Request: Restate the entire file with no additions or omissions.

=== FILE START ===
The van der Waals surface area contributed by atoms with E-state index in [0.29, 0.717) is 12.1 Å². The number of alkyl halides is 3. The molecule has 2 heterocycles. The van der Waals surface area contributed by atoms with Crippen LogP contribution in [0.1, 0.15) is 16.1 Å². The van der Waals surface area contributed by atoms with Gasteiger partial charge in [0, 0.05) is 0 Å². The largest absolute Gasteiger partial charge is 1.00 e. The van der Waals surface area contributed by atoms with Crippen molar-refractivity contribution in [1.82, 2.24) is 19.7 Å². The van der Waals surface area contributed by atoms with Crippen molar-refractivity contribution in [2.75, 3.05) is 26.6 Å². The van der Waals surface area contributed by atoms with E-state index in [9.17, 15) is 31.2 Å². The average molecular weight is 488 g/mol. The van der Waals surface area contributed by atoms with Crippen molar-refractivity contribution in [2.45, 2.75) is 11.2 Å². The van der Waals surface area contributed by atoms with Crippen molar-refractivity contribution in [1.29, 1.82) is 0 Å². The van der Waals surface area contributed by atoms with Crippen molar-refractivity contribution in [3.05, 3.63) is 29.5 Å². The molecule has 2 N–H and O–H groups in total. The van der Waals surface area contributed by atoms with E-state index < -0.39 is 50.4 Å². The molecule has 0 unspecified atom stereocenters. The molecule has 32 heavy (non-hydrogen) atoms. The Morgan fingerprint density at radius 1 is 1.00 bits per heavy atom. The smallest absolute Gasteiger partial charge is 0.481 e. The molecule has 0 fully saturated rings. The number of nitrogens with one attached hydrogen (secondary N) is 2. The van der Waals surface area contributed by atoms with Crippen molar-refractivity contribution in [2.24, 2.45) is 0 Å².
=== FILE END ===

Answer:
The van der Waals surface area contributed by atoms with E-state index in [0.29, 0.717) is 12.1 Å². The number of alkyl halides is 3. The molecule has 2 heterocycles. The van der Waals surface area contributed by atoms with Crippen LogP contribution in [0.1, 0.15) is 16.1 Å². The van der Waals surface area contributed by atoms with Gasteiger partial charge in [0, 0.05) is 0 Å². The largest absolute Gasteiger partial charge is 1.00 e. The van der Waals surface area contributed by atoms with Crippen molar-refractivity contribution in [1.82, 2.24) is 19.7 Å². The van der Waals surface area contributed by atoms with Crippen molar-refractivity contribution in [2.75, 3.05) is 26.6 Å². The van der Waals surface area contributed by atoms with E-state index in [9.17, 15) is 31.2 Å². The average molecular weight is 488 g/mol. The van der Waals surface area contributed by atoms with Crippen molar-refractivity contribution in [2.45, 2.75) is 11.2 Å². The van der Waals surface area contributed by atoms with Crippen molar-refractivity contribution in [1.29, 1.82) is 0 Å². The van der Waals surface area contributed by atoms with Crippen molar-refractivity contribution in [3.05, 3.63) is 29.5 Å². The molecule has 2 N–H and O–H groups in total. The van der Waals surface area contributed by atoms with E-state index < -0.39 is 50.4 Å². The molecule has 0 unspecified atom stereocenters. The molecule has 32 heavy (non-hydrogen) atoms. The Morgan fingerprint density at radius 1 is 1.00 bits per heavy atom. The smallest absolute Gasteiger partial charge is 0.481 e. The molecule has 0 fully saturated rings. The number of nitrogens with one attached hydrogen (secondary N) is 2. The van der Waals surface area contributed by atoms with Crippen molar-refractivity contribution in [2.24, 2.45) is 0 Å².